Penn State trustees oust coach Paterno

The day was always coming. The old coach was 84, and each new

season brought questions whether it would be his last. No one,

though, expected it to happen quite like this.

The Penn State board of trustees voted unanimously to fire

football coach Joe Paterno on Wednesday night amid the growing

furor over how the school handled sex abuse allegations against an

assistant coach. Penn State president Graham Spanier also was


The massive shakeup came at the end of a day that started with

Paterno announcing he planned to retire at the end of his 46th

season, saying he wanted to finish with ”dignity and

determination.” But the board decided he had to go


”The university is much larger than its athletic teams,” board

vice chair John Surma said during a packed press conference.

Paterno and Spanier were informed of the decision by


”We were unable to find a way to do that in person without

causing further distraction,” Surma said.

Defensive coordinator Tom Bradley will serve as interim coach

while Rodney Erickson will be the interim school president.

Earlier in the day a tearful Paterno, who won more games than

any coach in major college football history, stood in an auditorium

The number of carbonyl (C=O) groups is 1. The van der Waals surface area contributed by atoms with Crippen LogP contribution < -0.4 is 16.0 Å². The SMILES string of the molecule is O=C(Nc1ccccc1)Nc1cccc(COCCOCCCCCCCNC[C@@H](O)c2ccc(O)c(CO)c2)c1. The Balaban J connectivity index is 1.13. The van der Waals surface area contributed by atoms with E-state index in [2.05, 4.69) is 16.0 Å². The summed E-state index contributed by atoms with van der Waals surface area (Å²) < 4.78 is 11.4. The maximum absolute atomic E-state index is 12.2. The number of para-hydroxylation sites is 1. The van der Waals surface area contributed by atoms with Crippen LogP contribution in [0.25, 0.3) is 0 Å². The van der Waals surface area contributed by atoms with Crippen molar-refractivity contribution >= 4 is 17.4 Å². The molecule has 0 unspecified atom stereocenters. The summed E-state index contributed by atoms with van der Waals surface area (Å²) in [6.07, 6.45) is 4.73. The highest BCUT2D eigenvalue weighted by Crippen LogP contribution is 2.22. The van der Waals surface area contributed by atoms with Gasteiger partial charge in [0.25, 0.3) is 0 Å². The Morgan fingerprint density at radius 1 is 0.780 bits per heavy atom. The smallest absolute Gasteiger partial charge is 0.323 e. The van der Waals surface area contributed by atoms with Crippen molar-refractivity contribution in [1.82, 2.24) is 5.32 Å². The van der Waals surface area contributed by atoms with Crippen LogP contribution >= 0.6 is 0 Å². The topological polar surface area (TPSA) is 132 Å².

in the Penn State complex and told disbelieving players that he

planned to retire at the end of the season.

Not because he was too old or couldn’t win anymore, but because

of the child sex abuse scandal involving longtime assistant coach

and onetime heir-apparent, Jerry Sandusky.

”Success With Honor” was ending in disgrace, and the tears

flowed from behind the thick eyeglasses.

”In all the clips I’ve seen of him, I’ve never seen him break

down and cry,” quarterback Paul Jones said. ”And he was crying

the whole time today.”

Cornerback Stephon Morris said some players also were nearly in

tears themselves.

”I still can’t believe it. I’ve never seen Coach Paterno like

that in my life,” Morris said.

”He spent his whole life here, and he dedicated everything to

Penn State,” added safety Nic Sukay. ”You could really feel


Paterno said in a statement he was ”absolutely devastated” by

the case, in which Sandusky has been charged with molesting eight

boys over 15 years, with some of the alleged abuse taking place at

the Penn State football complex.

”This is a tragedy,” Paterno said. ”It is one of the great

sorrows of my life. With the benefit of hindsight, I wish I had

done more.”

Paterno has come under harsh criticism – including from within

the community known as Happy Valley – for not taking more action in

2002 after then-graduate assistant and current assistant coach Mike

McQueary came to him and reported seeing Sandusky in the Penn State

showers with a 10-year-old boy. Paterno notified the athletic

director, Tim Curley, and a vice president, Gary Schultz.

Paterno is not a target of the criminal investigation, although

Curley and Schultz have been charged with failing to report the

incident to the authorities.

Paterno’s ouster came three days before Penn State hosts

Nebraska in its final home game of the season, a day usually set

aside to honor seniors on the team.

He appeared on the practice field earlier Wednesday in his

signature khakis and navy windbreaker. Within five minutes of the